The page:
Medical Student Research Fellowship for Summer 2011
Mentor: Rolf Brekken, PhD
Department: Sugical Oncology
Room number: NB8.22
Mail Code: 8593
Phone number: x85151
Project title: DDRs
Human subjects IRB approved project number (where applicable):
Animal subjects IRB approved project number (where applicable):APN 0974-06-01-1
Project Type (patient-based research, animal-based research, or basic research; this characterization is only to permit a general classification for grouping similar types of projects): Basic Research
Brief Description of Project:
The extracellular matrix (ECM) is the non-cellular constituent of the tumor microenvironment and as such it is a significant contributor to every facet of tumor biology. Collagen I, the major component of ECM, binds to integrins and discoidin domain receptors (DDR1, DDR2), which are expressed broadly by multiple cell types in pancreatic ductal adenocarcinoma (PDAC). Collagen-induced signaling affects the biology of multiple pathways relevant for tumor progression, including transforming growth factor beta (TGFβ). TGFβ typically suppresses the growth of early stage tumors but response to this cytokine switches during the evolution of the tumor such that invasion and metastasis are promoted by TGFβ in late stage disease. This paradigm is exemplified by PDAC a collagen-rich, desmoplastic disease where TGFβ is known to enhance tumor progression and promote chemoresistance. One mechanism by which TGFβ drives tumor progression is induction of epithelial to mesenchymal transition (EMT), a process that is dependent upon simultaneous collagen signaling. SPARC is a secreted glycoprotein that binds to collagen and is required for appropriate collagen deposition into the ECM. We propose that SPARC reduces collagen binding to the cell surface and inhibits collagen-induced activation of DDRs. We hypothesize that reduced tumor cell SPARC expression, via epigenetic regulation, results in elevated collagen signaling through DDR1 and DDR2, which facilitates TGFβ-induced EMT and chemoresistance. An attractive target for therapy is inhibition of collagen receptor signaling. This proposal will address the function of SPARC in reducing TGFβ promotion of PDAC and explore strategies to inhibit collagen receptor activity. The function of the abundant ECM and collagen in PDAC is not understood. This project will create a new paradigm focused on the collagen-rich ECM as an active participant in disease progression and will also determine whether inhibition of collagen receptor activity blunts EMT and chemoresistance in PDAC. This is consistent with the overall goal of the Brekken laboratory to demonstrate how the microenvironment of PDAC promotes tumor progression.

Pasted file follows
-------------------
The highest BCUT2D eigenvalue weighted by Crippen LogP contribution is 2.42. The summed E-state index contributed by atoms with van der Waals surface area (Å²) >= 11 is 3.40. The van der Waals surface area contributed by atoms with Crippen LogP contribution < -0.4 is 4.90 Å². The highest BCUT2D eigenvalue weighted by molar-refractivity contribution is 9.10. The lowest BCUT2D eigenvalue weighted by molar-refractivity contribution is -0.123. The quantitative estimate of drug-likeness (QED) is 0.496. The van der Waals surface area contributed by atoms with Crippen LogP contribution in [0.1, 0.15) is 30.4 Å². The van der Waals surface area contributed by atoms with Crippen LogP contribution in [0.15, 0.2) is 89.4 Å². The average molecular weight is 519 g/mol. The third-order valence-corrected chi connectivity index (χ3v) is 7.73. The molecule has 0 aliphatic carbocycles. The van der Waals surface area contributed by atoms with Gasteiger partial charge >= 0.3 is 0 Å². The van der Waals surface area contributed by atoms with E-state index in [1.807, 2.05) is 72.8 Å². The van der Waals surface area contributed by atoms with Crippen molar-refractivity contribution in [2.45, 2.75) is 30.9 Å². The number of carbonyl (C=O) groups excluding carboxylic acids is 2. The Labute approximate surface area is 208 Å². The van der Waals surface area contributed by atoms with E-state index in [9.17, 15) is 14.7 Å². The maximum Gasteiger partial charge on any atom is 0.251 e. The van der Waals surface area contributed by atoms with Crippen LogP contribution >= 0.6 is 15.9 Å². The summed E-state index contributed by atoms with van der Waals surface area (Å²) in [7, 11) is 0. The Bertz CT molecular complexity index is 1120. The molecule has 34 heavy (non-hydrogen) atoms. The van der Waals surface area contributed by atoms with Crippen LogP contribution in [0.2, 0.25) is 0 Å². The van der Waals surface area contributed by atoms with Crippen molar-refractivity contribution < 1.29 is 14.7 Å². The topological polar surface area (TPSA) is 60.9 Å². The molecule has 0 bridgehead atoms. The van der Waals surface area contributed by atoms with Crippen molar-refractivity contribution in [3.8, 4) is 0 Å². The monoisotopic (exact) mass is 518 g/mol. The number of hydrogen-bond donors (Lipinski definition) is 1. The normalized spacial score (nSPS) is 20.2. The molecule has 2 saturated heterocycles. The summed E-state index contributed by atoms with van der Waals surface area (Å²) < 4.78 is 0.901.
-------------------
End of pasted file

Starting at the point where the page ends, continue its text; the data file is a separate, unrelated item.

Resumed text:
The project will initially consist of in vitro experiments. Gaurab will participate in the following:
Future studies (beyond the summer of 2011) will encompass animal work. When applicable Gaurab will be added to the APN listed above.
Overall this encompasses a significant effort in my laboratory and Gaurab will be working with a postdoc (Lee Rivera) as well as myself to learn the required techniques and perform the experiments. He will be given more independence as he perfects techniques. I will stress controls and repetition of experiments.
Previous Research Activities or Publications with Medical Students:
I have participated as a collaborator with Megan Wachsmann, a medical student in the MD-Masters program. Megan is working under the direction of Dr. Ellen Vitetta where she is studying the effect of combination of anti-ICAM and anti-VEGF therapeutic antibodies in pancreatic cancer.